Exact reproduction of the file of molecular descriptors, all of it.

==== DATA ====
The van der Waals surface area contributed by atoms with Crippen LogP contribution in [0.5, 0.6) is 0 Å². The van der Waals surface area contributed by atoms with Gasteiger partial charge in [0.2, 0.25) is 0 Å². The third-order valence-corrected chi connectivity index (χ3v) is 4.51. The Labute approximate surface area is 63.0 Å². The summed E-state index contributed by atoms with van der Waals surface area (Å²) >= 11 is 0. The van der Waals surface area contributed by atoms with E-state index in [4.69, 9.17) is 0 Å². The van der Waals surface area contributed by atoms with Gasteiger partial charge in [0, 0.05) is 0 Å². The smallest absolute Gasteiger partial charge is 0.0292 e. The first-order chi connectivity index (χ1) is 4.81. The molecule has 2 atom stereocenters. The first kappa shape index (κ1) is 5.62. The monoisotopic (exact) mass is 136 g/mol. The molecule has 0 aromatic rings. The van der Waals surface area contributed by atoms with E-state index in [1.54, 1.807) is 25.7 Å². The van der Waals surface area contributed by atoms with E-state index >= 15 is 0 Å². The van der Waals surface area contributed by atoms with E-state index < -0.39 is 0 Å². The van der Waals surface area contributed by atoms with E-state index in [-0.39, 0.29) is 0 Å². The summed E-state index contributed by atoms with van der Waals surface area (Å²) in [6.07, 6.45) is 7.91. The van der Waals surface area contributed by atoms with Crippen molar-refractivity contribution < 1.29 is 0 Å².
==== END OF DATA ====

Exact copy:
The van der Waals surface area contributed by atoms with Crippen LogP contribution in [0.5, 0.6) is 0 Å². The van der Waals surface area contributed by atoms with Gasteiger partial charge in [0.2, 0.25) is 0 Å². The third-order valence-corrected chi connectivity index (χ3v) is 4.51. The Labute approximate surface area is 63.0 Å². The summed E-state index contributed by atoms with van der Waals surface area (Å²) >= 11 is 0. The van der Waals surface area contributed by atoms with E-state index in [4.69, 9.17) is 0 Å². The van der Waals surface area contributed by atoms with Gasteiger partial charge in [0, 0.05) is 0 Å². The smallest absolute Gasteiger partial charge is 0.0292 e. The first-order chi connectivity index (χ1) is 4.81. The molecule has 2 atom stereocenters. The first kappa shape index (κ1) is 5.62. The monoisotopic (exact) mass is 136 g/mol. The molecule has 0 aromatic rings. The van der Waals surface area contributed by atoms with E-state index in [1.54, 1.807) is 25.7 Å². The van der Waals surface area contributed by atoms with E-state index >= 15 is 0 Å². The van der Waals surface area contributed by atoms with E-state index < -0.39 is 0 Å². The van der Waals surface area contributed by atoms with E-state index in [-0.39, 0.29) is 0 Å². The summed E-state index contributed by atoms with van der Waals surface area (Å²) in [6.07, 6.45) is 7.91. The van der Waals surface area contributed by atoms with Crippen molar-refractivity contribution < 1.29 is 0 Å².